Panerai Introduces the Luminor Due Trio in Titanium

Powered by a new movement, the P.900.

A downsized, slimmer sports watch that’s the most civilian of Panerai’s military-inspired watches, the Luminor Due is now available in three sizes with a brushed titanium case (the PAM 926, PAM 927, and PAM 964). All have a date function, and the largest 45mm model has a second time zone and power reserve.

Prior to this launch, the Luminor Due was only available as a time-only in two case sizes (42mm and 45mm), so the newly launched trio substantially increases the offerings in the lightweight metal.

Panerai Luminor Due titanium Pam926

The Luminor Due 42mm PAM 927 in titanium

But perhaps more significant is the newly developed calibre inside the new models. The P.900 is a large movement at 12 1/2 lignes, or about 28mm, in diameter, but slim. In fact, it’s the thinnest movement produced by Panerai, measuring just 4.2mm high. It’s automatic and has a three-day power reserve. Not much else has been revealed about the movement yet, but it is likely to be the brand’s new entry-level calibre.

The smallest of the trio is the Luminor Due 38mm PAM00926 that’s powered by the automatic P.900 movement. It’s the first time the smallest Luminor Due case is being offered in titanium.

The Luminor Due 42mm PAM00927 is one step upwards in size, but otherwise identical, with the same movement and specs.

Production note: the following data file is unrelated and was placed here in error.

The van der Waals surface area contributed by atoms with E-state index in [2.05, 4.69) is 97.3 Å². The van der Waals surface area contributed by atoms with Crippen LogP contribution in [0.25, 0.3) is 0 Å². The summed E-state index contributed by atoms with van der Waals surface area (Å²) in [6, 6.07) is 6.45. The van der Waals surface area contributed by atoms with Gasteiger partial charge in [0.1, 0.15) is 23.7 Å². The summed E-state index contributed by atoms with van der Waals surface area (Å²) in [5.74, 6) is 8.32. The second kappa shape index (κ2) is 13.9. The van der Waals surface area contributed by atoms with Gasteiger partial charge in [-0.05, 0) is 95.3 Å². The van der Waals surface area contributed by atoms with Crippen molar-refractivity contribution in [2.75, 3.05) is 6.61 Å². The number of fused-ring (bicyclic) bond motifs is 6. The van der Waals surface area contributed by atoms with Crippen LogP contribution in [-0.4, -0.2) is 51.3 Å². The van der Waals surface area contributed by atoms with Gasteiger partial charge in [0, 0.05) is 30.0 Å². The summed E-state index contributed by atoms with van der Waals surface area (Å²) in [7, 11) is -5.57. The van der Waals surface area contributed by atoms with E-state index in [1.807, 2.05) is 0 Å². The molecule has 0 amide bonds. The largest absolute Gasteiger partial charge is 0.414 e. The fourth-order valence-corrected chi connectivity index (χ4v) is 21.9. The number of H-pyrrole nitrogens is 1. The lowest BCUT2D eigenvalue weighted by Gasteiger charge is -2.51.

And the top of the line watch is the Luminor Due GMT Power Reserve 45mm PAM000964. This is equipped with the P.4002 automatic movement that has a second time zone, power reserve and zero-reset hack seconds.

Panerai Luminor Due titanium

From left: PAM 926, PAM 927 and PAM 964

Panerai Luminor Due titanium Pam964

The Luminor Due GMT Power Reserve 45mm PAM 964

All three titanium models are also fitted with quick-release straps featuring a tab on the back that allows easy removal of the strap, eliminating the need to unscrew or release the lug bars.

And in steel and “Goldtech”

Also unveiled at the same time is another trio of models, the first two in steel, but all featuring the same quick-release strap. The Luminor Due 38mm PAM01043 is steel with a white dial and beige Super-Luminova. It’s powered by the P.900 movement.

The Luminor Due 42mm PAM1046 is identical, but in a larger case.